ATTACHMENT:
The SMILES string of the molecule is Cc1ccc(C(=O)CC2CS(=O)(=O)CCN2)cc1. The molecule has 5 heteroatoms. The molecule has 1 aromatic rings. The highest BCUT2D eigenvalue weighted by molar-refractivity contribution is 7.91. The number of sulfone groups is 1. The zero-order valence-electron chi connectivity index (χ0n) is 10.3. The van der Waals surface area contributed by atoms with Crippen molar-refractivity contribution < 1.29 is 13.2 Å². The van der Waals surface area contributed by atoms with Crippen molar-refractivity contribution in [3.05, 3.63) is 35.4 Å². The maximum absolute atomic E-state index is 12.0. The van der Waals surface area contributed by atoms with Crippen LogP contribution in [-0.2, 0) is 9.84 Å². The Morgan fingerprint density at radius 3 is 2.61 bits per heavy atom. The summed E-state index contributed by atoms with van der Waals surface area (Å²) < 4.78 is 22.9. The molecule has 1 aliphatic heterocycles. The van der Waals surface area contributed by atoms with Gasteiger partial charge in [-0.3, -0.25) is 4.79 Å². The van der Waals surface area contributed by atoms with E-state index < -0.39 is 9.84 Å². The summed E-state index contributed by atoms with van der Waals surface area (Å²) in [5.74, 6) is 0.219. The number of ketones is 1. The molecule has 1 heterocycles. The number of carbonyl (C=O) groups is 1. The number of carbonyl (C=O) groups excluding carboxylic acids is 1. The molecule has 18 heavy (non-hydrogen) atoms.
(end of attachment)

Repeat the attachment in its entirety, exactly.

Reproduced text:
The SMILES string of the molecule is Cc1ccc(C(=O)CC2CS(=O)(=O)CCN2)cc1. The molecule has 5 heteroatoms. The molecule has 1 aromatic rings. The highest BCUT2D eigenvalue weighted by molar-refractivity contribution is 7.91. The number of sulfone groups is 1. The zero-order valence-electron chi connectivity index (χ0n) is 10.3. The van der Waals surface area contributed by atoms with Crippen molar-refractivity contribution < 1.29 is 13.2 Å². The van der Waals surface area contributed by atoms with Crippen molar-refractivity contribution in [3.05, 3.63) is 35.4 Å². The maximum absolute atomic E-state index is 12.0. The van der Waals surface area contributed by atoms with Crippen LogP contribution in [-0.2, 0) is 9.84 Å². The Morgan fingerprint density at radius 3 is 2.61 bits per heavy atom. The summed E-state index contributed by atoms with van der Waals surface area (Å²) < 4.78 is 22.9. The molecule has 1 aliphatic heterocycles. The van der Waals surface area contributed by atoms with Gasteiger partial charge in [-0.3, -0.25) is 4.79 Å². The van der Waals surface area contributed by atoms with E-state index < -0.39 is 9.84 Å². The summed E-state index contributed by atoms with van der Waals surface area (Å²) in [5.74, 6) is 0.219. The number of ketones is 1. The molecule has 1 heterocycles. The number of carbonyl (C=O) groups is 1. The number of carbonyl (C=O) groups excluding carboxylic acids is 1. The molecule has 18 heavy (non-hydrogen) atoms.